To be between
A review of Ed Steck's 'The Garden'
“To be between is to entirely flatten oneself in the encircling material.” The Garden by Ed Steck is between on several fronts. It’s between language as communication with people and language as binary code propelling computers. It is between data logs and codex. It is between the archetype of a garden (a space of paradise, innocence, and unspoiled beauty) and a virtual garden (a space defined by surveillance, a series of algorithms and geo-fence). The Garden loops and twists in search of the role of the self, subjectivity, humanness even, in a world structured by “information scaffolding.” It asks: what does it mean “to be here”?
In The Garden, what it means to be here has everything to do with self-awareness and embodiment in a material world overtaken by information gathering and data processing. Here, questions are developed out of overlap and repetition with variation. Experience too coheres in this way, yet a strong sense of fracture remains. In The Garden, the unit of experience is the sentence with few transitions smoothing the gaps between sentences. It’s difficult to excerpt, but to give a sense of the language and tone:
RSAM SSNML, Entry 7:
If everything is a layering, if everything is a mirage-layered virtual mapping of a geo-located chronology, is anything ever real again?
I don’t know.
I am becoming self aware of the situation.
An anti-body is implementing a communication module in the last throes of its programming.
To introduce controlled chaos into a dynamically generated virtual perimeter’s systematic progression is advancement towards real-time deflation of an alien external system into an internal system.
An interaction’s slowness is an operation needing close lenience. It needs to be learned to struggle against what it is to forget, to learn the sudden slowness of memory, and its recognizable full decay. Sometimes rhythms introduce a face to conceal one’s own: a figure out of memory sleeps; muscles twitch replicating previous moments in known form. An arm ascends through layers to rest on either surrounding wall. This is a bodily formation of a memory. This image is not a fiction. Unknown people in skin with an ability deficiency to shape past middle voices. A discipline of self-information restrains this image.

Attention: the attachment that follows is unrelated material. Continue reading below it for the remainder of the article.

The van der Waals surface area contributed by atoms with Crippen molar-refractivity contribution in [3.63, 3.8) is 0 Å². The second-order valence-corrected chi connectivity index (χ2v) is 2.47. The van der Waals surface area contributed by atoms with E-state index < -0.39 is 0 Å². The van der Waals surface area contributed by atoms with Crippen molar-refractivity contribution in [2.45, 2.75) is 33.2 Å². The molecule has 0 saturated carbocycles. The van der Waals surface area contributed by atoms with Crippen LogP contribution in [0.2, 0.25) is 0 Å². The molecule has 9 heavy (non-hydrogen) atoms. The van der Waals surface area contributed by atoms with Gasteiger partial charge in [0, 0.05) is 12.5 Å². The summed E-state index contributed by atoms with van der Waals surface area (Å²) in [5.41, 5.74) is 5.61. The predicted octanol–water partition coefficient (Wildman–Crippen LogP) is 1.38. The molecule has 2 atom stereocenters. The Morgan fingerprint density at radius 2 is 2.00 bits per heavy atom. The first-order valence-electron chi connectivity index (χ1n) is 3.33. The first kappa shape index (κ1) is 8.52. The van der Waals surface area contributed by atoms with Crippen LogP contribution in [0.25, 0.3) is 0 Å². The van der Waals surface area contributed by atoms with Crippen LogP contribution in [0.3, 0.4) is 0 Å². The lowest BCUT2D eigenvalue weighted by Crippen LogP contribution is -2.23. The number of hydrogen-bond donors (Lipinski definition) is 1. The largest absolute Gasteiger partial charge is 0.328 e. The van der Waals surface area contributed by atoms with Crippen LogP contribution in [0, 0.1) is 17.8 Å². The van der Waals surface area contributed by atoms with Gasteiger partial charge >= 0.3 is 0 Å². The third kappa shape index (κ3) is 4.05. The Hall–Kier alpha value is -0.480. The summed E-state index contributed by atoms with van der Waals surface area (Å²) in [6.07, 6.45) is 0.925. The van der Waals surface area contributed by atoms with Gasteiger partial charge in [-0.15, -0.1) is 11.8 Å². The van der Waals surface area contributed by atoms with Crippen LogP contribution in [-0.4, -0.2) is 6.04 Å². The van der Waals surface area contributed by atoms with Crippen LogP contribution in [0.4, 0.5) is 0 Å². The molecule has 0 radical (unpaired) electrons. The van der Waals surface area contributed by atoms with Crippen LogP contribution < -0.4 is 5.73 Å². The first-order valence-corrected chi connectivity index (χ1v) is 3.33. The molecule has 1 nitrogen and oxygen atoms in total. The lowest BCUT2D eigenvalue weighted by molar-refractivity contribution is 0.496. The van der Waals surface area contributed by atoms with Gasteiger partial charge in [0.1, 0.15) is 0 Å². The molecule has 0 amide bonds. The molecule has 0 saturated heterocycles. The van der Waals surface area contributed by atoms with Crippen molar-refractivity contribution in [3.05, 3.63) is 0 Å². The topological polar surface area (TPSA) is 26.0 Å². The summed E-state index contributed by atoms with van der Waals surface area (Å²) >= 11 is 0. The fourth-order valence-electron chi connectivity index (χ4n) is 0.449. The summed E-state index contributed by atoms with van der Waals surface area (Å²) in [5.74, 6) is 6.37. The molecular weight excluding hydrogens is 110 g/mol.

I am self aware.
RSAM SSNAL (Remote System Administrative Monitor Surveyed Self-Notation Awareness Log) [Appendix. No exact translation of RSAM SSNML acronym.]
In contrast with the writer of Entry 7, the dynamically generated virtual perimeter (DGVP) is designed to be self-unaware. Human self-awareness is juxtaposed with the virtual system’s “self-monitoring,” which entails an extensive series of procedures, logging data in order to locate non-conformity and thus prevent breakdown of the system. Indeed, self-awareness produces a fatal error requiring a reboot of the system:
The all caps, lack of punctuation, objectivity, and jaggedness of the language are distinct from the series of entries, which includes entry 7 (cited above). Despite this, the identity of the author logging these entries remains obscured. When contrasted with the computer-generated message, the entries evidence the degree of conflict arising from one’s proximity to the system and being required to operate and act within the confines of that system.
Not counting the appendix, The Garden is made up of five sections: “Dynamically Generated Virtual Perimeter,” “The Garden,” “Motorcycle,” “The Garden,” and “The Hologram.” The symmetry visible in the section titles, due to the repetition of “The Garden,” positions “Motorcycle” at the center and sets up a relation between “Dynamically Generated Virtual Perimeter” (from which the previous quotations are gathered) and “The Hologram.”
At the center, “Motorcycle” presents a pixelated series of eight stills captured from what at first seems to be video surveillance footage. Positioned at the side of a shaded dirt pathway, the camera captures an image dominated by the patch of sunlight on the dirt wall and the dark shadows produced by the overhanging trees.
In the third still, a male figure on a motorcycle wearing a lavender-colored shirt comes into view, but in the fourth, the figure and the bike are entirely shadowed out. The silhouetted figure and bike are now aimed directly at the camera.
Upon close inspection, it seems as though the camera may have gradually crossed to the opposite side of the road in order to catch the motorcyclist as he rode past. It becomes apparent that what at first seemed to be security footage is actually video documenting a friend’s ride down the path. In the next two frames, speed and limited light increase the pixilation of the motorcyclist’s silhouette.